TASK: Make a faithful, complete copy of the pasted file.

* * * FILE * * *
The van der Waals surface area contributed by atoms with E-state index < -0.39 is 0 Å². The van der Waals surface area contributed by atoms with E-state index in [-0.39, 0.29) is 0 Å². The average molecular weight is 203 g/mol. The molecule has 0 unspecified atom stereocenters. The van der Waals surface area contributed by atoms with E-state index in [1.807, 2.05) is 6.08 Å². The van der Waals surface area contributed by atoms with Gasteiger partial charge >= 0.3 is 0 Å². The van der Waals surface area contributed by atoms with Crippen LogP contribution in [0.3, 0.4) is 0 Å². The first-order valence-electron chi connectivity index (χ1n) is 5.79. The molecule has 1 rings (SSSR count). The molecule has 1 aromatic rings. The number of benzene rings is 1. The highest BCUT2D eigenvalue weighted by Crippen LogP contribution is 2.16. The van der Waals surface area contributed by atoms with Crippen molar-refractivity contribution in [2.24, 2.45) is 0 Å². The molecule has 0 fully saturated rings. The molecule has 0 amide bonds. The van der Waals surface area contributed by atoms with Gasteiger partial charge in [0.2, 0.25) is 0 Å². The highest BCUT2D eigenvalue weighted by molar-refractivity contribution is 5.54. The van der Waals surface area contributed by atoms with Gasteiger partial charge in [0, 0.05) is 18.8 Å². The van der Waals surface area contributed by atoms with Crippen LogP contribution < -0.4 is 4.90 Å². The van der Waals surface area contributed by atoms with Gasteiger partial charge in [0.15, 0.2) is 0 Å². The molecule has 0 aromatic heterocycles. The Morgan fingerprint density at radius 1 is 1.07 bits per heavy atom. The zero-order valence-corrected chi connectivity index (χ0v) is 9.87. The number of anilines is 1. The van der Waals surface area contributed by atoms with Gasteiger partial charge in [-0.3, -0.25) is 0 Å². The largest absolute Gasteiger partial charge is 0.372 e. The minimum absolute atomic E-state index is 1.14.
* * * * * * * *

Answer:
The van der Waals surface area contributed by atoms with E-state index < -0.39 is 0 Å². The van der Waals surface area contributed by atoms with E-state index in [-0.39, 0.29) is 0 Å². The average molecular weight is 203 g/mol. The molecule has 0 unspecified atom stereocenters. The van der Waals surface area contributed by atoms with E-state index in [1.807, 2.05) is 6.08 Å². The van der Waals surface area contributed by atoms with Gasteiger partial charge >= 0.3 is 0 Å². The van der Waals surface area contributed by atoms with Crippen LogP contribution in [0.3, 0.4) is 0 Å². The first-order valence-electron chi connectivity index (χ1n) is 5.79. The molecule has 1 rings (SSSR count). The molecule has 1 aromatic rings. The number of benzene rings is 1. The highest BCUT2D eigenvalue weighted by Crippen LogP contribution is 2.16. The van der Waals surface area contributed by atoms with Crippen molar-refractivity contribution in [2.24, 2.45) is 0 Å². The molecule has 0 fully saturated rings. The molecule has 0 amide bonds. The van der Waals surface area contributed by atoms with Gasteiger partial charge in [0.2, 0.25) is 0 Å². The highest BCUT2D eigenvalue weighted by molar-refractivity contribution is 5.54. The van der Waals surface area contributed by atoms with Gasteiger partial charge in [0, 0.05) is 18.8 Å². The van der Waals surface area contributed by atoms with Crippen LogP contribution < -0.4 is 4.90 Å². The van der Waals surface area contributed by atoms with Gasteiger partial charge in [0.15, 0.2) is 0 Å². The molecule has 0 aromatic heterocycles. The Morgan fingerprint density at radius 1 is 1.07 bits per heavy atom. The zero-order valence-corrected chi connectivity index (χ0v) is 9.87. The number of anilines is 1. The van der Waals surface area contributed by atoms with Gasteiger partial charge in [-0.3, -0.25) is 0 Å². The largest absolute Gasteiger partial charge is 0.372 e. The minimum absolute atomic E-state index is 1.14.